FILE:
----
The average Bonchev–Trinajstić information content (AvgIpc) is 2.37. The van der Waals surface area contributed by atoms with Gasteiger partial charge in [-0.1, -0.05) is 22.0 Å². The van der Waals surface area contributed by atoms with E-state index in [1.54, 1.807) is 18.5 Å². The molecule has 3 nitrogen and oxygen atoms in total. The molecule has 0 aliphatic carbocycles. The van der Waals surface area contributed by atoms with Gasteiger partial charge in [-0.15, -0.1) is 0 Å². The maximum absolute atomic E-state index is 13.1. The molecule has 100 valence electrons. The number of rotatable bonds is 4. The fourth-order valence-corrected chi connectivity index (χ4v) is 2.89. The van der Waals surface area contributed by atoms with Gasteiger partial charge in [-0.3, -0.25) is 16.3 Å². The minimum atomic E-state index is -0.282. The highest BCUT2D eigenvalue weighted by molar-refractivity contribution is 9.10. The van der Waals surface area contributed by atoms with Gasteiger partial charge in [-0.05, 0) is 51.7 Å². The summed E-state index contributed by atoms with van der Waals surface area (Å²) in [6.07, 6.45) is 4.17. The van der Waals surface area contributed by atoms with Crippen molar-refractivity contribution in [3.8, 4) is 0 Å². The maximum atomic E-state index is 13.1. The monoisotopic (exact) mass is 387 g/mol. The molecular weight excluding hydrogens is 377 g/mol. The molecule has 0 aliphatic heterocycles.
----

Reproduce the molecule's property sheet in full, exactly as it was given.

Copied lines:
The average Bonchev–Trinajstić information content (AvgIpc) is 2.37. The van der Waals surface area contributed by atoms with Gasteiger partial charge in [-0.1, -0.05) is 22.0 Å². The van der Waals surface area contributed by atoms with E-state index in [1.54, 1.807) is 18.5 Å². The molecule has 3 nitrogen and oxygen atoms in total. The molecule has 0 aliphatic carbocycles. The van der Waals surface area contributed by atoms with Gasteiger partial charge in [-0.15, -0.1) is 0 Å². The maximum absolute atomic E-state index is 13.1. The molecule has 100 valence electrons. The number of rotatable bonds is 4. The fourth-order valence-corrected chi connectivity index (χ4v) is 2.89. The van der Waals surface area contributed by atoms with Gasteiger partial charge in [-0.3, -0.25) is 16.3 Å². The minimum atomic E-state index is -0.282. The highest BCUT2D eigenvalue weighted by molar-refractivity contribution is 9.10. The van der Waals surface area contributed by atoms with Gasteiger partial charge in [-0.05, 0) is 51.7 Å². The summed E-state index contributed by atoms with van der Waals surface area (Å²) in [6.07, 6.45) is 4.17. The van der Waals surface area contributed by atoms with Crippen molar-refractivity contribution in [3.8, 4) is 0 Å². The maximum atomic E-state index is 13.1. The monoisotopic (exact) mass is 387 g/mol. The molecular weight excluding hydrogens is 377 g/mol. The molecule has 0 aliphatic heterocycles.